is linearly independent. Indeed, if were linearly dependent, then we would have
where not all the numbers are zero. This means that the number since otherwise the above would say that a subset of is linearly dependent, which is false because is linearly independent. Now, if we substitute the representation of as a linear combination of elements given above, this becomes a vanishing linear combination of the vectors in in which the coefficient of is which contradicts the linear independence of So, must be linearly independent. — Q.E.D.
Let us note the following corollary of Lemma 1.
Corollary 1: If and are two bases of a vector space then
Proof: Since is linearly independent and is a basis, we have by Lemma 1. On the other hand, since is linearly independent and is a basis, we also have by Lemma 1. Thus — Q.E.D.
We now have everything we need to prove Theorem 2.
Proof of Theorem 2: Let be a finite-dimensional vector space which contains a basis of size We will prove that is -dimensional using the definition of vector space dimension (Definition 4 in Lecture 1) and Lemma 1. First, since is a linearly independent set of size we can be sure that contains a linearly independent set of size It remains to show that does not contain a linearly independent set of size This follows from Lemma 1: since is a basis of size every linearly independent set in must have size less than or equal to — Q.E.D.
Another very important consequence of Theorem 2 is the following: it reveals that any two vector spaces of the same dimension can more or less be considered the same. Note that this is fundamentally new territory for us; so far, we have only considered one vector space at a time, but now we are going to compare two vector spaces.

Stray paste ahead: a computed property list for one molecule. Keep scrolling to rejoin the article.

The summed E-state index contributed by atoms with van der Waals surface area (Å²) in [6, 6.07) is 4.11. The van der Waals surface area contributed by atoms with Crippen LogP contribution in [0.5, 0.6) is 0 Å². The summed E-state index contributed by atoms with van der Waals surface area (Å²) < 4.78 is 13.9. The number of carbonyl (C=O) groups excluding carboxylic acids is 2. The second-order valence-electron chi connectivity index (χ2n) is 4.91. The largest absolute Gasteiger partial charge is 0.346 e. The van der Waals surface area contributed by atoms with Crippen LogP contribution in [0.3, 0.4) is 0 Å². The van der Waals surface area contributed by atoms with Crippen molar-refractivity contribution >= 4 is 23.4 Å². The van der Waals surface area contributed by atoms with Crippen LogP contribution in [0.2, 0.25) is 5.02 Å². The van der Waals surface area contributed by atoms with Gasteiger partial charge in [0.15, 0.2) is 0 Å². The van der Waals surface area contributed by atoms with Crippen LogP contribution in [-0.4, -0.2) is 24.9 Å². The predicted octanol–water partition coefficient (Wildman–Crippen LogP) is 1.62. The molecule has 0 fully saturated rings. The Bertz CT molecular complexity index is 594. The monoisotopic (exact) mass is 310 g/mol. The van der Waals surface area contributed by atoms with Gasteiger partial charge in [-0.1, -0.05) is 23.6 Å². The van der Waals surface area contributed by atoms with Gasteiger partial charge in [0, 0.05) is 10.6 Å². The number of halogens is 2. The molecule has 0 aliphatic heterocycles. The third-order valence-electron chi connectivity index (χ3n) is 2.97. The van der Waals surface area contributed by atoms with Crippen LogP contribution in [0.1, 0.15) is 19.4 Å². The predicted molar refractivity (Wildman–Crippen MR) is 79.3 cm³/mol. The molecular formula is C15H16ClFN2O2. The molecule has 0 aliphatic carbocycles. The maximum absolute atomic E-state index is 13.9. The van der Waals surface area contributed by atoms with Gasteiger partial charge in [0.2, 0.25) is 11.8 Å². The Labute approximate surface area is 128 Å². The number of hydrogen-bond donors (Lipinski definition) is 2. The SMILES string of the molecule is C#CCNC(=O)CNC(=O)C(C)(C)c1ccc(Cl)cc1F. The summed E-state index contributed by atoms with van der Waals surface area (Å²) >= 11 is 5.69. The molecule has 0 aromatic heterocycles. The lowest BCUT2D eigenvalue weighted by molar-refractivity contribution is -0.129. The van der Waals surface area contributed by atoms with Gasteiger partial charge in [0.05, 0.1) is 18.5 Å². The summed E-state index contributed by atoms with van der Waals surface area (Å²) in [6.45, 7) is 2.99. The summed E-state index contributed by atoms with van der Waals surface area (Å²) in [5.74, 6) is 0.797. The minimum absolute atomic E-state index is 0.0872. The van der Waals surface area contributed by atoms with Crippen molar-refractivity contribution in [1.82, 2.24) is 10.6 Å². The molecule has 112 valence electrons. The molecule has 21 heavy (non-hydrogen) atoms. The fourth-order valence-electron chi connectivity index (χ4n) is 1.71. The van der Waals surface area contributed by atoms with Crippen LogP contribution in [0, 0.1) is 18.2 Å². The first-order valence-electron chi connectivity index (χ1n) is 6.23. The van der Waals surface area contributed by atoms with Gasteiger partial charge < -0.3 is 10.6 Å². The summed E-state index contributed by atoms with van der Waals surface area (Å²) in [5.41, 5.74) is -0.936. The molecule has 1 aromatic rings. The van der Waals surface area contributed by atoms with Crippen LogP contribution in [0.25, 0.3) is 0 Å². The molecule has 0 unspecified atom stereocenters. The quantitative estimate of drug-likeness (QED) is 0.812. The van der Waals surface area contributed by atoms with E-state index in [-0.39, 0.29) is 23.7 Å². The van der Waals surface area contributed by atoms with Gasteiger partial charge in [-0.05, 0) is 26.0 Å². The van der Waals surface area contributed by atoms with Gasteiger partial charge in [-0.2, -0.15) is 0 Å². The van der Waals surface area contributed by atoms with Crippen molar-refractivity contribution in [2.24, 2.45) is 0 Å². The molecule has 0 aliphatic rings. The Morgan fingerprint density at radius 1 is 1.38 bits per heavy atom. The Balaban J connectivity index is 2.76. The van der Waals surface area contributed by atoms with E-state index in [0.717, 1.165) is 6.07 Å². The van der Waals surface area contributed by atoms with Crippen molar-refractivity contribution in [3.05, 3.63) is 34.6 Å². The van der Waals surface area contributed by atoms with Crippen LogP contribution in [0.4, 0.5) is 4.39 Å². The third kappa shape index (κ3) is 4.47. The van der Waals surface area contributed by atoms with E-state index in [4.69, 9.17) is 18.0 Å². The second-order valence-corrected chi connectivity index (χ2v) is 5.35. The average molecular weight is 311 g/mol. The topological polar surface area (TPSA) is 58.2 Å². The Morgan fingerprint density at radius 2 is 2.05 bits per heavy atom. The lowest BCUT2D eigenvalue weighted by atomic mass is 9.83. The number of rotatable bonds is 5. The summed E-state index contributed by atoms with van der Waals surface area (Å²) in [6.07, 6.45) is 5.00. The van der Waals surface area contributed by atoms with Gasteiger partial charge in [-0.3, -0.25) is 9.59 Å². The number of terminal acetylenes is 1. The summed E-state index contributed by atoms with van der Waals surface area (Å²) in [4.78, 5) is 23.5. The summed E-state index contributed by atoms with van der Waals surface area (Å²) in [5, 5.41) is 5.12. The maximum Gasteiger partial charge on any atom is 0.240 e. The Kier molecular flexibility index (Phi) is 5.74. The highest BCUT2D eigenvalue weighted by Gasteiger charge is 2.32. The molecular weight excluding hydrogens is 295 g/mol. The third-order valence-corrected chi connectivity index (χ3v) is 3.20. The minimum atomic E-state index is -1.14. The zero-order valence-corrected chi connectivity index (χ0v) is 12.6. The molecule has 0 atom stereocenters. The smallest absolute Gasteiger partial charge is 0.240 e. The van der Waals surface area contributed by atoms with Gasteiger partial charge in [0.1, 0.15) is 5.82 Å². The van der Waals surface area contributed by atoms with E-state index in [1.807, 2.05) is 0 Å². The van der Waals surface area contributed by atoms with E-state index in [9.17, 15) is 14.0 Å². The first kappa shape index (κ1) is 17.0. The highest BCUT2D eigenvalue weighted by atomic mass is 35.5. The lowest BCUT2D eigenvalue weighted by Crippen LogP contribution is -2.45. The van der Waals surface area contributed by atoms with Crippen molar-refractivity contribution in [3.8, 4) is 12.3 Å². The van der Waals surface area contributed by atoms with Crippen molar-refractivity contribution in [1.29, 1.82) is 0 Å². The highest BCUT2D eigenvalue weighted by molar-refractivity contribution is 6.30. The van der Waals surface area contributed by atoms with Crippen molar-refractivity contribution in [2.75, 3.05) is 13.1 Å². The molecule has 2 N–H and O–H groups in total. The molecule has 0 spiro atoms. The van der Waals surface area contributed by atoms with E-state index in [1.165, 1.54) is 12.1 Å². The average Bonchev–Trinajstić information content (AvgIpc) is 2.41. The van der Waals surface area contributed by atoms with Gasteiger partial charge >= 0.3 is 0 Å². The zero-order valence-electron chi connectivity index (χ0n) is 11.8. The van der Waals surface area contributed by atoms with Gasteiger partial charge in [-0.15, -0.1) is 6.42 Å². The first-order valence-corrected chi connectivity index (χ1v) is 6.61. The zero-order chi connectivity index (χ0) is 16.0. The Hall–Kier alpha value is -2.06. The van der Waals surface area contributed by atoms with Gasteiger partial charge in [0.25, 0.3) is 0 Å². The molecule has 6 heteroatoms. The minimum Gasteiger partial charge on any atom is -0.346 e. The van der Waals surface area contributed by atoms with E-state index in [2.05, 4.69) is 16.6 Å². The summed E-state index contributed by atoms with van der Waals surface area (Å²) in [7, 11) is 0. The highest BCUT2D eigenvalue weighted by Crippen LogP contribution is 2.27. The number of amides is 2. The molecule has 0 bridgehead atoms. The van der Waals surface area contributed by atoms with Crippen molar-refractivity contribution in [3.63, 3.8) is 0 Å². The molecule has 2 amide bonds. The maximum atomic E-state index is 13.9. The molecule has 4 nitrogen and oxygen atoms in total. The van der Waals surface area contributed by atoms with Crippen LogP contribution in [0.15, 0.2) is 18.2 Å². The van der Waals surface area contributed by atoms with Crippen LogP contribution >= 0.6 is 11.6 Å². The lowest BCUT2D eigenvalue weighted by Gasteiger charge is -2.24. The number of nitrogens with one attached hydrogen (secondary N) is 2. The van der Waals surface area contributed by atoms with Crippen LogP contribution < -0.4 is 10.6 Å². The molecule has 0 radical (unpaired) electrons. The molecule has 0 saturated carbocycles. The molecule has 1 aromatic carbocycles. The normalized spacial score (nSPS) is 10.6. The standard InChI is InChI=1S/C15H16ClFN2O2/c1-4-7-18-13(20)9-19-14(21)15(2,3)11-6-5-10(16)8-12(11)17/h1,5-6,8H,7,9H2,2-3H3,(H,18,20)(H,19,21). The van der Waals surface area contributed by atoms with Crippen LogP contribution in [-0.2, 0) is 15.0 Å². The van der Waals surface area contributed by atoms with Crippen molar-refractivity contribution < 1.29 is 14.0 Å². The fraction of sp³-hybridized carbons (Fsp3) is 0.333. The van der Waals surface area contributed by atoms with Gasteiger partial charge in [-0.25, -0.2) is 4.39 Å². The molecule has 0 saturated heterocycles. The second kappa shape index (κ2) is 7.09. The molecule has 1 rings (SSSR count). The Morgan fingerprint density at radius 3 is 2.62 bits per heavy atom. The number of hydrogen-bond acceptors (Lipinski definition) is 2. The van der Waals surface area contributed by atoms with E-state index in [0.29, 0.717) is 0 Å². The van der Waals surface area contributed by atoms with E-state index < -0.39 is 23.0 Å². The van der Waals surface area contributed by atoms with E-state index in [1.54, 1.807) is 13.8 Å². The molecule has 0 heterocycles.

To make the above precise, we need to consider functions between vector spaces. In fact, it is sufficient to limit ourselves to the consideration of functions which are compatible with the operations of vector addition and scalar multiplication. This leads to the definition of a linear transformation from a vector space to another vector space If vector spaces are the foundation of linear algebra, then linear transformations are the structures we want to build on these foundations.
Defintion 1: A function is said to be a linear transformation if it has the following properties:
- where is the zero vector in and is the zero vector in
- For any vectors and any scalars we have
So, a linear transformation is a special kind of function from one vector space to another. The name “linear transformation” comes from the fact that these special functions are generalizations of lines in which pass through the origin More precisely, every such line is the graph of a linear transformation Indeed, a line through the origin in of slope is the graph of the linear transformation defined by
The one exception to this is the vertical line in passing through which has slope . This line is not the graph of any function from to which should be clear if you remember the vertical line test.
To reiterate, a linear transformation from a vector space to is a special kind of function For linear transformations, it is common to write instead of and this shorthand is often used to implicitly indicate that is a linear transformation. In the second half of the course, we will discuss linear transformations in great detail. At present, however, we are only concerned with a special type of linear transformation called an “isomorphism.”
Defintion 2: A linear transformation is said to be an isomorphism if there exists a linear transformation such that